What is satire, what can it do and what not, and why should we care about it? Since its introduction as a classification of artworks in Roman times, these fundamental questions about satire have been continually addressed by satirists themselves, their fans, their detractors, political and moral authorities, art-critics, and, not in the least, scholars. These longstanding debates about the fundamental issues of satire have often been fruitful and enlightening. Still, the fundamental questions about satire's nature, its function and its significance have remained unanswered. In this thesis, I aim to resolve these issues by engaging with satire throughout the ages in various media, with a specific focus on contemporary moving images. While satire was traditionally a literary phenomenon, it is nowadays most widespread on the screen, especially due to commercial success on American television (Gray, Jones and Thompson 2009, 19). For this reason, although I do not ignore debates in literary studies and other disciplines, I primarily engage with recent scholarship in film, television and media studies (e.g. Day 2012; McClennen 2011; Jones 2010; Baym 2010). Apart from moving images, I also discuss a variety of comics, because I argue that satire is characterised by similar storytelling techniques as cartoons and caricatures.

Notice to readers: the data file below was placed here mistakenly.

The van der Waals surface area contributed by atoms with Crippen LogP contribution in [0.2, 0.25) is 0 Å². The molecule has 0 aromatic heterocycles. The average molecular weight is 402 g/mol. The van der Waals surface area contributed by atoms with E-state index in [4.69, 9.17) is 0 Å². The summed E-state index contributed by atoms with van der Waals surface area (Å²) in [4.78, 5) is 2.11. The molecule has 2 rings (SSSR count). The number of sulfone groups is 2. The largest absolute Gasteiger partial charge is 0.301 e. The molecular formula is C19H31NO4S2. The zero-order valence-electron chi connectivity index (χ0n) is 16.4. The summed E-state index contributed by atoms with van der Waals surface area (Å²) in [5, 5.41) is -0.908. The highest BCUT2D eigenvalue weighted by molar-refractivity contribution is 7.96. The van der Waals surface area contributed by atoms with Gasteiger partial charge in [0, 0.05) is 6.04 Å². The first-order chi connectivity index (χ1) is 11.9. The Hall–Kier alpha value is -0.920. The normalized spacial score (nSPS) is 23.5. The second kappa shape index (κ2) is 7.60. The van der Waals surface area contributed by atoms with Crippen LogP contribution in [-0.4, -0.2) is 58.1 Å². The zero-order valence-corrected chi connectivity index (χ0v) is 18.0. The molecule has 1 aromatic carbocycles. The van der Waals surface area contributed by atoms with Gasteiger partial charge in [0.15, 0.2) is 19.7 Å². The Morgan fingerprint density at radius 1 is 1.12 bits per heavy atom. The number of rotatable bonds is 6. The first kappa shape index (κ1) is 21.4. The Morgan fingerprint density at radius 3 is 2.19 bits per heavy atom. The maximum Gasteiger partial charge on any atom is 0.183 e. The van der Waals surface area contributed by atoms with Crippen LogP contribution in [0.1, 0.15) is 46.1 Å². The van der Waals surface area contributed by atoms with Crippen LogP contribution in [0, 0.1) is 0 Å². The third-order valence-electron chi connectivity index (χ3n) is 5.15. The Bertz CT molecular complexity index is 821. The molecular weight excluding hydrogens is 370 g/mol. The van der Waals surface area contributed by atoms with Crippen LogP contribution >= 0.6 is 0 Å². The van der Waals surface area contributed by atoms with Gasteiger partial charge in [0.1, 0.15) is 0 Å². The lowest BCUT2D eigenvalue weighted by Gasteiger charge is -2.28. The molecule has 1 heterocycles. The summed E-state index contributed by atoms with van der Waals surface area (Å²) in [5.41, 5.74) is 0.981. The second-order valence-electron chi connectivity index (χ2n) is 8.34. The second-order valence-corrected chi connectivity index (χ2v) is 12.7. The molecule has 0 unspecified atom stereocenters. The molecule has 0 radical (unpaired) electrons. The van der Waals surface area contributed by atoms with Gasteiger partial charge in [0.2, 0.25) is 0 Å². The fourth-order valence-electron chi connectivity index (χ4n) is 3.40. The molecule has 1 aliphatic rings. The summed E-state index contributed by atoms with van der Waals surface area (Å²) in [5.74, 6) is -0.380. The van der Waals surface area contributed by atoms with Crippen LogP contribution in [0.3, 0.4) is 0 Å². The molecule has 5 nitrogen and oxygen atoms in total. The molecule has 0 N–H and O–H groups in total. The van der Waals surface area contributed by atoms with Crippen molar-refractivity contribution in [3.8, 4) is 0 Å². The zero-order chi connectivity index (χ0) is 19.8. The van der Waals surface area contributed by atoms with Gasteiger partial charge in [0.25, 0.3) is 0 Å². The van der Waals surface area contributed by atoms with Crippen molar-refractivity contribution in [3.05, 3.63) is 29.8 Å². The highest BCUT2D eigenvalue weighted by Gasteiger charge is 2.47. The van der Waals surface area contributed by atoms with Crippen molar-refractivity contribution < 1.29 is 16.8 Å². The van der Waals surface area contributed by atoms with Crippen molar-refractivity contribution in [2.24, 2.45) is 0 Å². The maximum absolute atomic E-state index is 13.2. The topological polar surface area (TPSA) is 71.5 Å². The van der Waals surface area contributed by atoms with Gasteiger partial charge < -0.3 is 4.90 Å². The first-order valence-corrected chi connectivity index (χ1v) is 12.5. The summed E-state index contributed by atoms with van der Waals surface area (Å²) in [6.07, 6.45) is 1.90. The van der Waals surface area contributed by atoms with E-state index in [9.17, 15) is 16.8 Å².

My investigation aims to clarify fundamental, general and abstract questions about the nature, function and significance of satire. In order to realise these aims, I introduce and develop methodological frameworks from analytic aesthetics and philosophy. I draw mostly on methodologies in philosophy of art to address my research questions and clarify closely related concepts to satire, including irony (Wilson and Sperber 2012), humour (Carroll 2014), fiction (Friend 2012), genre (Abell 2014), aesthetic experiences (Stecker 2010), entertainment (Shusterman 2003) and narrative interpretation (Currie 2004). I also engage with scholarship which has sought to appraise the nature, function and significance of satire by comparing it to philosophy (Gray 2005; Higgie 2014). On the one hand, such comparisons are problematically vague and, under scrutiny, the differences between satire and philosophy quickly become apparent (see Diehl 2013). On the other hand, these comparisons are valuable because they rightfully highlight that satirists and philosophers share a moral concern for truth, which situates them in a similar existential framework. Still, concepts like 'truth' and 'ethics' have remained problematically vague in recent debates about satire, especially in the wake of postmodernism. In order to redress this situation and introduce greater clarity to the debates, I develop a meta-ethical investigation rooted in the quasi-realism of Simon Blackburn (1998).